Half-hours with the Telescope eBook

Richard Anthony Proctor
This eBook from the Gutenberg Project consists of approximately 116 pages of information about Half-hours with the Telescope.

At any of the hours above named, the constellation Hercules lies towards the east.  A quadrant taken from the zenith to the eastern horizon passes close to the last star ([eta]) of the Great Bear’s tail, through [beta], a star in Bootes’ head, near [beta] Herculis, between the two “Alphas” which mark the heads of Hercules and Ophiuchus, and so past [beta] Ophiuchi, a third-magnitude star near the horizon.  And here we may turn aside for a moment to notice the remarkable vertical row of six conspicuous stars towards the east-south-east; these are, counting them in order from the horizon, [zeta], [epsilon], and [delta] Ophiuchi, [epsilon], [alpha], and [delta] Serpentis.

Let the telescope first be directed towards Vega.  This orb presents a brilliant appearance in the telescope.  Its colour is a bluish-white.  In an ordinary telescope Vega appears as a single star, but with a large object-glass two distant small companions are seen.  A nine-inch glass shows also two small companions within a few seconds of Vega.  In the great Harvard refractor Vega is seen with no less than thirty-five companions.  I imagine that all these stars, and others which can be seen in neighbouring fields, indicate the association of Vega with the neighbouring stream of the Milky Way.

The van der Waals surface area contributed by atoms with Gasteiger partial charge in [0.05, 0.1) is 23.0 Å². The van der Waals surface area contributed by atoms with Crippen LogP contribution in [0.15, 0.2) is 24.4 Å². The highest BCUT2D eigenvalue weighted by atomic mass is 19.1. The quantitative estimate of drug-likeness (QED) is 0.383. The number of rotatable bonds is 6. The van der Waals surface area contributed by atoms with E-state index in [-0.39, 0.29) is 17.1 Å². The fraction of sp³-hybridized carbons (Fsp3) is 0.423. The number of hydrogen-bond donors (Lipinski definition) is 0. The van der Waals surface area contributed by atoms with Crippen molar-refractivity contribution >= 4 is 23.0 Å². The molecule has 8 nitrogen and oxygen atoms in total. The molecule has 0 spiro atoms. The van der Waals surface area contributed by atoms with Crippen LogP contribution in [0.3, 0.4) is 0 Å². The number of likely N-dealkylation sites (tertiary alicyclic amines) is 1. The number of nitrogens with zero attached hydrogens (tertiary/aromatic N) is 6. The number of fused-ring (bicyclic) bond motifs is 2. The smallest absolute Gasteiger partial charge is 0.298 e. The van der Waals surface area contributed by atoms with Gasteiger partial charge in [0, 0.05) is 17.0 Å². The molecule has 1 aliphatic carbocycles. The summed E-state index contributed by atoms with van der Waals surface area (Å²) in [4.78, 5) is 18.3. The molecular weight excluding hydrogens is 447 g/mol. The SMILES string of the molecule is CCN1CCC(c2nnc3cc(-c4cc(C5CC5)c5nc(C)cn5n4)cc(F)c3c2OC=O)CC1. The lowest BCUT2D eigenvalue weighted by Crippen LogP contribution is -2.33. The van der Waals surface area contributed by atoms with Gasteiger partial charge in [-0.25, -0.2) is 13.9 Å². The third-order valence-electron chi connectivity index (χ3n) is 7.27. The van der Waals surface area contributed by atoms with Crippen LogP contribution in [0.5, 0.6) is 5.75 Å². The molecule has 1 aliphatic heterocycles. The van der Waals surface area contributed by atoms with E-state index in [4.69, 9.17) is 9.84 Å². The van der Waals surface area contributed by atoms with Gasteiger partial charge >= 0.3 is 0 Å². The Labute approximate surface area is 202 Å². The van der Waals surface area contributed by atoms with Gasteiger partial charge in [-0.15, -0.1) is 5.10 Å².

Let our observer now direct his telescope to the star [epsilon] Lyrae.  Or rather, let him first closely examine this star with the naked eye.  The star is easily identified, since it lies to the left of Vega, forming with [zeta] a small equilateral triangle.  A careful scrutiny suffices to indicate a peculiarity in this star.  If our observer possesses very good eye-sight, he will distinctly recognise it as a “naked-eye double”; but more probably he will only notice that it appears lengthened in a north and south direction.[4] In the finder the star is easily divided.  Applying a low power to the telescope itself, we see [epsilon] Lyrae as a wide double, the line joining the components lying nearly north and south.  The southernmost component (the upper in the figure) is called [epsilon]^{1}, the other [epsilon]^{2}.  Seen as a double, both components appear white.

Now, if the observer’s telescope is sufficiently powerful, each of the components may be seen to be itself double.  First try [epsilon]^{1}, the northern pair.  The line joining the components is directed as shown in Plate 3.  The distance between them is 3".2, their magnitudes 5 and 6-1/2, and their colours yellow and ruddy.  If the observer succeeds in seeing [epsilon]^{1} fairly divided, he will probably not fail in detecting the duplicity of [epsilon]^{2}, though this is a rather closer pair, the distance between the components being only 2".6.  The magnitudes are 5 and 5-1/2, both being white.  Between [epsilon]^{1} and [epsilon]^{2} are three faint stars, possibly forming with the quadruple a single system.

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Half-hours with the Telescope from Project Gutenberg. Public domain.
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